He hypothesized that the palaeanthropus, an ancient lineage of man, is still alive.
In his opinion, they were leading a secret life in remote areas, in particular in Pamirs.
Porshniv’s hypothesis was criticized, because in the view of some, he unceremoniously entered the field of biological knowledge, which was alien to him. He was slammed for speaking on a subject that was not his field of specialization.
The commission in search of the Yeti was dismissed. It’s chairman geologist Sergei Obruchev recommended studying the issue at the institute of ethnography as a local belief.
However, Porshniv didn’t give up. In 1963 he published a book “The Mystery of Bigfoot: The Current State of the Question of Relic Hominids”
In the foreword of the book, Nikolai Dresdov, who is a Professor at Moscow State University and host of the TV show “In the World of Animals” the following:
“The author managed to irrefutably prove the reality of the existence of bigfoot, and even outlined its historical range and showed the stages of its reduction.”
Dresdov refers to the fact that the hominae is described in the same way in various cultures. “Tall stature, a powerful physique, long arms, a hunched over posture, a powerful neck, and noticeable crest on the back of the head and crown, dark red, thick hair, a loud shrill voice, and a heavy, disgusting smell.”
“Yes, this is a real character, not a hero of fairytales!”
Although sasquatch is mostly a North American phenomenon, the legend also persists in Russia, and some of the most intelligent and trustworthy people in the country are hot on the trail, including former heavyweight world champion boxer, pillar of the community, and possibly the world’s first Zika victim, Nikolai Valuev. Known as the “Beast of the East”, standing at over 7 feet tall and weighing over 300 lbs, he’s spent most of his life punching other people in the face for a living, but nowadays, works as a politician in the state Duma, making Russia a safer and more prosperous place for future generations. But when he’s not in the Duma, he’s spending his time hunting down long-lost members of his family tree out in the far east of Siberia.
Since retiring from boxing in 2009, he has spent the better part of more than a decade searching for the creature. In February of that year, local authorities in the Kemerovo region told Russian Media that there had been a sighting of a “hairy humanoid creature that was 1.5-2 meters tall”.
Valuev, being a man of bravery and the utmost integrity, and with little else to do after having just retired from boxing, answered the call and set out on a grueling 2-day expedition into the Kemerovo region of Siberia in 2011 in search of the creature.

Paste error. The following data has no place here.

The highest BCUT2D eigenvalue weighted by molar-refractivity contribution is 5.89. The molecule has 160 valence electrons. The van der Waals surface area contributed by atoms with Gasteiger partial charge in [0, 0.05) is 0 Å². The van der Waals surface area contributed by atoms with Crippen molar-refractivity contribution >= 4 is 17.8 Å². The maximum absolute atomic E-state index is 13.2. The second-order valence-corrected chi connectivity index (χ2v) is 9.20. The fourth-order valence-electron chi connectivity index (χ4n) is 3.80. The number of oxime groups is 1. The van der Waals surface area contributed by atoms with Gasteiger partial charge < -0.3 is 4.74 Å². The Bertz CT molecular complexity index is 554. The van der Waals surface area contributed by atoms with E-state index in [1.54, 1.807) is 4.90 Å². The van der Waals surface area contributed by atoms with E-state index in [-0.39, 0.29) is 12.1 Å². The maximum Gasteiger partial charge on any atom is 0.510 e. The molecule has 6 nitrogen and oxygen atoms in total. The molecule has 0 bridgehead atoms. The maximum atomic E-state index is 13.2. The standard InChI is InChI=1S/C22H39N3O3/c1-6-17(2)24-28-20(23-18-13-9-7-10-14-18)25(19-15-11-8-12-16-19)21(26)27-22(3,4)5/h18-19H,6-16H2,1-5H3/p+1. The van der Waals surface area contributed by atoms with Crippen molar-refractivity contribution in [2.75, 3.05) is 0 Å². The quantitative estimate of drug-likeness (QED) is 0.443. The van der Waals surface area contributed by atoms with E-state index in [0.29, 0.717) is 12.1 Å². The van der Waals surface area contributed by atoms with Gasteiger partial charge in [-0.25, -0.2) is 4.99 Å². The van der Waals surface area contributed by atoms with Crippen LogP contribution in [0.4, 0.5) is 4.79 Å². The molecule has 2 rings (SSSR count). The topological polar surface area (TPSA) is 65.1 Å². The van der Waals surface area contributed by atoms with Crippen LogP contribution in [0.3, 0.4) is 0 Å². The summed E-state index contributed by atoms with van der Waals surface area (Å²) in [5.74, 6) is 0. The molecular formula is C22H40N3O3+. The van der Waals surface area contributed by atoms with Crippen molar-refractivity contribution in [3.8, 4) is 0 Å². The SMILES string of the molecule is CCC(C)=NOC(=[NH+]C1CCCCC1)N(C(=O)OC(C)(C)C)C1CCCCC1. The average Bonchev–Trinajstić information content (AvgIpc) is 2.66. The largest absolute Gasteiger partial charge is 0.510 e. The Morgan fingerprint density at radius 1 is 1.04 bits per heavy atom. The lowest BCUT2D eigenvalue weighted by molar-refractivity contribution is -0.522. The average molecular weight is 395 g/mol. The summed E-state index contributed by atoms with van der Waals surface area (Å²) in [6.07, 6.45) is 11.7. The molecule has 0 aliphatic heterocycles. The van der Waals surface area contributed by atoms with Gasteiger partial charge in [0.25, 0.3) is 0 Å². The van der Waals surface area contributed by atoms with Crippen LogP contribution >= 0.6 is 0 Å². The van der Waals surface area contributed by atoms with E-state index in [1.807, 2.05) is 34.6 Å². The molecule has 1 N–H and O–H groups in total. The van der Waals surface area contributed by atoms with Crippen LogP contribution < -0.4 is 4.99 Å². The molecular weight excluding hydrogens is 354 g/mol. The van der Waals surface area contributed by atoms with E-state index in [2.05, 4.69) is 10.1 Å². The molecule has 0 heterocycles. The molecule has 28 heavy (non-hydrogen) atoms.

Known for its large coal deposits and ability to drop to minus 40 degrees centigrade, the Kemerovo region is fun for the whole family, and allegedly the main habitat of the creature known as the “Kuzbass Yeti”.
Valuev was accompanied by journalists from 16 Russian media outlets on his trip to find the so-called “Kuzbass Yeti”, which locals had reporting sighting in 2009, but unfortunately, Valuev was unable to hunt down a living specimen.
However, a government statement reported that “Valuev did not manage to meet the yeti itself, but on the way, he discovered traces such as broken tree branches. By the time they reached the Azass cave, the expedition saw gigantic footprints, similar to a human’s.”
Furthermore, Valuev spoke to local hunters in the area who have sighted the beast, and they warned him that the so-called Kuzbass Yeti doesn’t like to appear before humans. However, this never deterred Valuev, who has become even more determined to find the creature and prove its existence.
Valuev was later dunked on by a troll Twitter account which impersonated Bigfoot, which tweeted “Nikolai Valuev drank a bucket of tea in my cave, but carelessly forgot the bucket itself. Thanks! It’ll come in useful at home. Pity that it’s not quite enough for me.”
According to the Weekly World News, which is known to be just an absolute pillar of the journalistic profession, just a month after his search in the Azass cave, Valuev claimed to have finally found the elusive creature after he embarked on a new expedition. In this encounter, Valuev claimed to have chased down the Yeti and was able to land a punch on it.
“…but the beast just took my punch and ran off. At least I know he is real. I’ve punched him. That’s real.” Valuev later explained.
In 2013, he even appeared on a Channel 4 series called “Bigfoot Files” in the UK, which documented his journey to Siberia.
In the show, Valuev met with 3 boys who took footage of an alleged Yeti-like creature on a camera phone.
In January 2012, a group of boys were out walking in a field about 30km from the coal mining city of Leninsk-Kuznetskiy in the Kemerovo region, when they noticed odd tracks in the snow.
As the claim goes, one of them, 11 year old Yevgeny Anisimov, pulled out a cell phone and began taking video as they followed the tracks.
Yevgeny was with his friends, 12 year old Kirill Sodatov, and 11 year old Alexander Pereverin.
As Yevgeny made his way further and further along the trail of strange looking footprints, he paused before a wooded area ahead, and was shocked and horrified by what he saw. He spotted a large dark figure standing toward the rear of the small, wooded area, standing completely still, before it suddenly bolted off in the opposite direction. Yevgeny can be heard screaming “I am the nearest, I’m going to be eaten!” as the boys begin running back in the direction they came from.
In the episode, one of the boys described the creature as having a bare, hairless, white colored face, with dark hair all over its body.
The boys were not the only ones who were shocked by the footage, as Valuev too was rendered nearly speechless by the grainy footage, stating that he was “slightly in shock”.
Nikolai Valuev’s heroic quest continues to this day.